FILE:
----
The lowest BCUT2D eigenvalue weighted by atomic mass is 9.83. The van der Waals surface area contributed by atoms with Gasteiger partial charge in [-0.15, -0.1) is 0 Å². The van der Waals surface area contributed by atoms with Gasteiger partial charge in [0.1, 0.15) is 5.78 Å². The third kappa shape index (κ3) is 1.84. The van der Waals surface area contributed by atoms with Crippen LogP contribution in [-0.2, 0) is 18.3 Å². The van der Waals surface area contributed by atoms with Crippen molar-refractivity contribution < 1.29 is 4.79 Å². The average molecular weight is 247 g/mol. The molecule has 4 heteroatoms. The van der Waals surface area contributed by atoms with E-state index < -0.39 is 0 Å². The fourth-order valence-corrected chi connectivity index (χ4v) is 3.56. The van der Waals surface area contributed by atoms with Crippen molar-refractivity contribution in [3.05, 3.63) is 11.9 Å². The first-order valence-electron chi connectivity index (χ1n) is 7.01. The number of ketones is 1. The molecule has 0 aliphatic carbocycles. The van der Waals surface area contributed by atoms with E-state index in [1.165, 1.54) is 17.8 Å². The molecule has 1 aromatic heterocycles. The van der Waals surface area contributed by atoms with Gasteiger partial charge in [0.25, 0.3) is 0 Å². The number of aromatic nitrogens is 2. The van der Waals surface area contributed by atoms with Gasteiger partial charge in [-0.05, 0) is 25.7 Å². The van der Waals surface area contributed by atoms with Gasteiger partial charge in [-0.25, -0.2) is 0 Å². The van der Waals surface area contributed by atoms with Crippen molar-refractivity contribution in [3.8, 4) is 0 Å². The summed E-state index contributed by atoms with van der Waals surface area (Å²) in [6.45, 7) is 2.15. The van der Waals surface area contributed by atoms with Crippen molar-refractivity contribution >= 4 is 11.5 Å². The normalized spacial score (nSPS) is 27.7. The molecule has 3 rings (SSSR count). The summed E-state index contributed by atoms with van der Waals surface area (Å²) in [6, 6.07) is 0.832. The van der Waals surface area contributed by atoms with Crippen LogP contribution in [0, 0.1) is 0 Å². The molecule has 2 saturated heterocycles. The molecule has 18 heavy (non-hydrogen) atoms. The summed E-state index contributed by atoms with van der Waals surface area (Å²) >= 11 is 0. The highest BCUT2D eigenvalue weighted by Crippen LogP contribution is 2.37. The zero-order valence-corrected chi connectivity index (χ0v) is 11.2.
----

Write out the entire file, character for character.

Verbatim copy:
The lowest BCUT2D eigenvalue weighted by atomic mass is 9.83. The van der Waals surface area contributed by atoms with Gasteiger partial charge in [-0.15, -0.1) is 0 Å². The van der Waals surface area contributed by atoms with Gasteiger partial charge in [0.1, 0.15) is 5.78 Å². The third kappa shape index (κ3) is 1.84. The van der Waals surface area contributed by atoms with Crippen LogP contribution in [-0.2, 0) is 18.3 Å². The van der Waals surface area contributed by atoms with Crippen molar-refractivity contribution < 1.29 is 4.79 Å². The average molecular weight is 247 g/mol. The molecule has 4 heteroatoms. The van der Waals surface area contributed by atoms with E-state index < -0.39 is 0 Å². The fourth-order valence-corrected chi connectivity index (χ4v) is 3.56. The van der Waals surface area contributed by atoms with Crippen molar-refractivity contribution in [3.05, 3.63) is 11.9 Å². The first-order valence-electron chi connectivity index (χ1n) is 7.01. The number of ketones is 1. The molecule has 0 aliphatic carbocycles. The van der Waals surface area contributed by atoms with E-state index in [1.165, 1.54) is 17.8 Å². The molecule has 1 aromatic heterocycles. The van der Waals surface area contributed by atoms with Gasteiger partial charge in [0.25, 0.3) is 0 Å². The number of aromatic nitrogens is 2. The van der Waals surface area contributed by atoms with Gasteiger partial charge in [-0.05, 0) is 25.7 Å². The van der Waals surface area contributed by atoms with Gasteiger partial charge in [-0.25, -0.2) is 0 Å². The van der Waals surface area contributed by atoms with Crippen molar-refractivity contribution in [3.8, 4) is 0 Å². The summed E-state index contributed by atoms with van der Waals surface area (Å²) in [6.45, 7) is 2.15. The van der Waals surface area contributed by atoms with Crippen molar-refractivity contribution >= 4 is 11.5 Å². The normalized spacial score (nSPS) is 27.7. The molecule has 3 rings (SSSR count). The summed E-state index contributed by atoms with van der Waals surface area (Å²) in [6, 6.07) is 0.832. The van der Waals surface area contributed by atoms with Crippen LogP contribution in [0, 0.1) is 0 Å². The molecule has 2 saturated heterocycles. The molecule has 18 heavy (non-hydrogen) atoms. The summed E-state index contributed by atoms with van der Waals surface area (Å²) >= 11 is 0. The highest BCUT2D eigenvalue weighted by Crippen LogP contribution is 2.37. The zero-order valence-corrected chi connectivity index (χ0v) is 11.2.